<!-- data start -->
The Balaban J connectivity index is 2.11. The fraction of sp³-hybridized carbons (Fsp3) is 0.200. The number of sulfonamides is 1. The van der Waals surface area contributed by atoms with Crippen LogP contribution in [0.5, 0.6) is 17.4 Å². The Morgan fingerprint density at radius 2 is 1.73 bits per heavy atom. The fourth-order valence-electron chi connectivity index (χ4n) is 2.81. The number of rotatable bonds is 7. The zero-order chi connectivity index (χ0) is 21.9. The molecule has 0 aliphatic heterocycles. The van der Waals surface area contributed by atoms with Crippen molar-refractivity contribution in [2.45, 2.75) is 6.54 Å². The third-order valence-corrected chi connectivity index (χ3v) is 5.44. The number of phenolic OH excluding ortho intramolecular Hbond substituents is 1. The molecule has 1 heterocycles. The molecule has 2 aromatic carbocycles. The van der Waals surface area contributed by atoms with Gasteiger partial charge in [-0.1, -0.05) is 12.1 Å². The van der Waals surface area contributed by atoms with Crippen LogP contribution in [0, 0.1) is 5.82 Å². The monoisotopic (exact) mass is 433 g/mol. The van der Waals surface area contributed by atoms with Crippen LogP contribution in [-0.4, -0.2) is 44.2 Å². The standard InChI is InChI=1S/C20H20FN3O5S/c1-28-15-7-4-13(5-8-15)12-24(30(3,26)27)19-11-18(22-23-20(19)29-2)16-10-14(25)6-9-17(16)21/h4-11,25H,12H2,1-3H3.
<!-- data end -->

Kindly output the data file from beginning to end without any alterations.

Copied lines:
The Balaban J connectivity index is 2.11. The fraction of sp³-hybridized carbons (Fsp3) is 0.200. The number of sulfonamides is 1. The van der Waals surface area contributed by atoms with Crippen LogP contribution in [0.5, 0.6) is 17.4 Å². The Morgan fingerprint density at radius 2 is 1.73 bits per heavy atom. The fourth-order valence-electron chi connectivity index (χ4n) is 2.81. The number of rotatable bonds is 7. The zero-order chi connectivity index (χ0) is 21.9. The molecule has 0 aliphatic heterocycles. The van der Waals surface area contributed by atoms with Crippen molar-refractivity contribution in [2.45, 2.75) is 6.54 Å². The third-order valence-corrected chi connectivity index (χ3v) is 5.44. The number of phenolic OH excluding ortho intramolecular Hbond substituents is 1. The molecule has 1 heterocycles. The molecule has 2 aromatic carbocycles. The van der Waals surface area contributed by atoms with Gasteiger partial charge in [-0.1, -0.05) is 12.1 Å². The van der Waals surface area contributed by atoms with Crippen LogP contribution in [0, 0.1) is 5.82 Å². The monoisotopic (exact) mass is 433 g/mol. The van der Waals surface area contributed by atoms with Crippen LogP contribution in [-0.4, -0.2) is 44.2 Å². The standard InChI is InChI=1S/C20H20FN3O5S/c1-28-15-7-4-13(5-8-15)12-24(30(3,26)27)19-11-18(22-23-20(19)29-2)16-10-14(25)6-9-17(16)21/h4-11,25H,12H2,1-3H3.